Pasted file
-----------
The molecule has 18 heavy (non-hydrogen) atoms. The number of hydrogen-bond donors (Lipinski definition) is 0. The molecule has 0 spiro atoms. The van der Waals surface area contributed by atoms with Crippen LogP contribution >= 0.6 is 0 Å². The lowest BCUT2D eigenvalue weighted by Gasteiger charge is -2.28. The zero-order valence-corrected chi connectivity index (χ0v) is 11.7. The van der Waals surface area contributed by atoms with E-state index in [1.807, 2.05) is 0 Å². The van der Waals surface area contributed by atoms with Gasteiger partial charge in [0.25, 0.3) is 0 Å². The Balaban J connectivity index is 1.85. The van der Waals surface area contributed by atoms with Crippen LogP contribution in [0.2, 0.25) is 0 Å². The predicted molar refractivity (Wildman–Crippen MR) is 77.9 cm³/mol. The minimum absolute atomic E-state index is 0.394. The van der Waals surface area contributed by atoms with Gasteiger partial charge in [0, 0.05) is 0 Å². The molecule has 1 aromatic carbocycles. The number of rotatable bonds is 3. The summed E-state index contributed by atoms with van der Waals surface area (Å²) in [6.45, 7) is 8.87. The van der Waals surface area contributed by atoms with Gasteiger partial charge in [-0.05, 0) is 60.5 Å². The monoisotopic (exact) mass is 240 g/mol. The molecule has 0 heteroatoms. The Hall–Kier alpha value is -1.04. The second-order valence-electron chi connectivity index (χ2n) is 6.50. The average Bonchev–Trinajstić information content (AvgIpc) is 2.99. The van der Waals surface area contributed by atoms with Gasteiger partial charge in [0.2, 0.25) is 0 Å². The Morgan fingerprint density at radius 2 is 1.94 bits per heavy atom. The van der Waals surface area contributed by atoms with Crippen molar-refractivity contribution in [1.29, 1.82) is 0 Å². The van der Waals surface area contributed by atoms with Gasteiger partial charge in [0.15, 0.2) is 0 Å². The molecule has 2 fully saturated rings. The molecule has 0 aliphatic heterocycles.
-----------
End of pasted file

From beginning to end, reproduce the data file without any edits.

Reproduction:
The molecule has 18 heavy (non-hydrogen) atoms. The number of hydrogen-bond donors (Lipinski definition) is 0. The molecule has 0 spiro atoms. The van der Waals surface area contributed by atoms with Crippen LogP contribution >= 0.6 is 0 Å². The lowest BCUT2D eigenvalue weighted by Gasteiger charge is -2.28. The zero-order valence-corrected chi connectivity index (χ0v) is 11.7. The van der Waals surface area contributed by atoms with E-state index in [1.807, 2.05) is 0 Å². The van der Waals surface area contributed by atoms with Gasteiger partial charge in [0.25, 0.3) is 0 Å². The Balaban J connectivity index is 1.85. The van der Waals surface area contributed by atoms with Crippen LogP contribution in [0.2, 0.25) is 0 Å². The predicted molar refractivity (Wildman–Crippen MR) is 77.9 cm³/mol. The minimum absolute atomic E-state index is 0.394. The van der Waals surface area contributed by atoms with Gasteiger partial charge in [0, 0.05) is 0 Å². The molecule has 1 aromatic carbocycles. The number of rotatable bonds is 3. The summed E-state index contributed by atoms with van der Waals surface area (Å²) in [6.45, 7) is 8.87. The van der Waals surface area contributed by atoms with Gasteiger partial charge in [-0.05, 0) is 60.5 Å². The monoisotopic (exact) mass is 240 g/mol. The molecule has 0 heteroatoms. The Hall–Kier alpha value is -1.04. The second-order valence-electron chi connectivity index (χ2n) is 6.50. The average Bonchev–Trinajstić information content (AvgIpc) is 2.99. The van der Waals surface area contributed by atoms with Gasteiger partial charge in [0.2, 0.25) is 0 Å². The Morgan fingerprint density at radius 2 is 1.94 bits per heavy atom. The van der Waals surface area contributed by atoms with Crippen molar-refractivity contribution in [1.29, 1.82) is 0 Å². The van der Waals surface area contributed by atoms with Gasteiger partial charge in [0.15, 0.2) is 0 Å². The molecule has 2 fully saturated rings. The molecule has 0 aliphatic heterocycles.